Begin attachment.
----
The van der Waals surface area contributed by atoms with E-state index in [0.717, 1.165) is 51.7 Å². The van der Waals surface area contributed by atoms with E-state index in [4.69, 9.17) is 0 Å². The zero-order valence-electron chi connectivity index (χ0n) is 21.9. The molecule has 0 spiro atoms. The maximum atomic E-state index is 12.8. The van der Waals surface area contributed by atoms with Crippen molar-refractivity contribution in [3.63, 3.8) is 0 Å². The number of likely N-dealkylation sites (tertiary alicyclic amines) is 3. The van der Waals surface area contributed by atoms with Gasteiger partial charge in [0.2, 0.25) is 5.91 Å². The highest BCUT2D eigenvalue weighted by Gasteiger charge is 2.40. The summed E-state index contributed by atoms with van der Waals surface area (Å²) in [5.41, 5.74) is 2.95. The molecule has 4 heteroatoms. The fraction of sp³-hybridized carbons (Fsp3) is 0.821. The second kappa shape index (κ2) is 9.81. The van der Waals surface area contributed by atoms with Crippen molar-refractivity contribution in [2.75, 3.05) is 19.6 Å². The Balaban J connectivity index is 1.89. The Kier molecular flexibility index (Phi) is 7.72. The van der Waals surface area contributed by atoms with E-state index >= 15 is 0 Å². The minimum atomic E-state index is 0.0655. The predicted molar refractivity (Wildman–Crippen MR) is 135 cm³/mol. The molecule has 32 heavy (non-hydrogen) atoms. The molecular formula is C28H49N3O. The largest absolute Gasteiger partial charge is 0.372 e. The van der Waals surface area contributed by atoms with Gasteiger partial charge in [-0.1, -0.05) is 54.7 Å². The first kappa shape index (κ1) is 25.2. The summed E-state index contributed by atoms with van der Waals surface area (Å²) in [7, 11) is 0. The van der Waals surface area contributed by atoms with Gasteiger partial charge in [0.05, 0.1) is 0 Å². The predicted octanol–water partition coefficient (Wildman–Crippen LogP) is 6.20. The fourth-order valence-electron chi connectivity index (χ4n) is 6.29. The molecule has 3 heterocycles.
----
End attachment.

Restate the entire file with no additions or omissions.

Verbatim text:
The van der Waals surface area contributed by atoms with E-state index in [0.717, 1.165) is 51.7 Å². The van der Waals surface area contributed by atoms with E-state index in [4.69, 9.17) is 0 Å². The zero-order valence-electron chi connectivity index (χ0n) is 21.9. The molecule has 0 spiro atoms. The maximum atomic E-state index is 12.8. The van der Waals surface area contributed by atoms with Crippen molar-refractivity contribution in [3.63, 3.8) is 0 Å². The number of likely N-dealkylation sites (tertiary alicyclic amines) is 3. The van der Waals surface area contributed by atoms with Gasteiger partial charge in [0.2, 0.25) is 5.91 Å². The highest BCUT2D eigenvalue weighted by Gasteiger charge is 2.40. The summed E-state index contributed by atoms with van der Waals surface area (Å²) in [5.41, 5.74) is 2.95. The molecule has 4 heteroatoms. The fraction of sp³-hybridized carbons (Fsp3) is 0.821. The second kappa shape index (κ2) is 9.81. The van der Waals surface area contributed by atoms with Crippen molar-refractivity contribution in [2.75, 3.05) is 19.6 Å². The Balaban J connectivity index is 1.89. The Kier molecular flexibility index (Phi) is 7.72. The van der Waals surface area contributed by atoms with E-state index >= 15 is 0 Å². The minimum atomic E-state index is 0.0655. The predicted molar refractivity (Wildman–Crippen MR) is 135 cm³/mol. The molecule has 32 heavy (non-hydrogen) atoms. The molecular formula is C28H49N3O. The largest absolute Gasteiger partial charge is 0.372 e. The van der Waals surface area contributed by atoms with Gasteiger partial charge in [-0.1, -0.05) is 54.7 Å². The first kappa shape index (κ1) is 25.2. The summed E-state index contributed by atoms with van der Waals surface area (Å²) in [7, 11) is 0. The van der Waals surface area contributed by atoms with Gasteiger partial charge in [0.05, 0.1) is 0 Å². The predicted octanol–water partition coefficient (Wildman–Crippen LogP) is 6.20. The fourth-order valence-electron chi connectivity index (χ4n) is 6.29. The molecule has 3 heterocycles.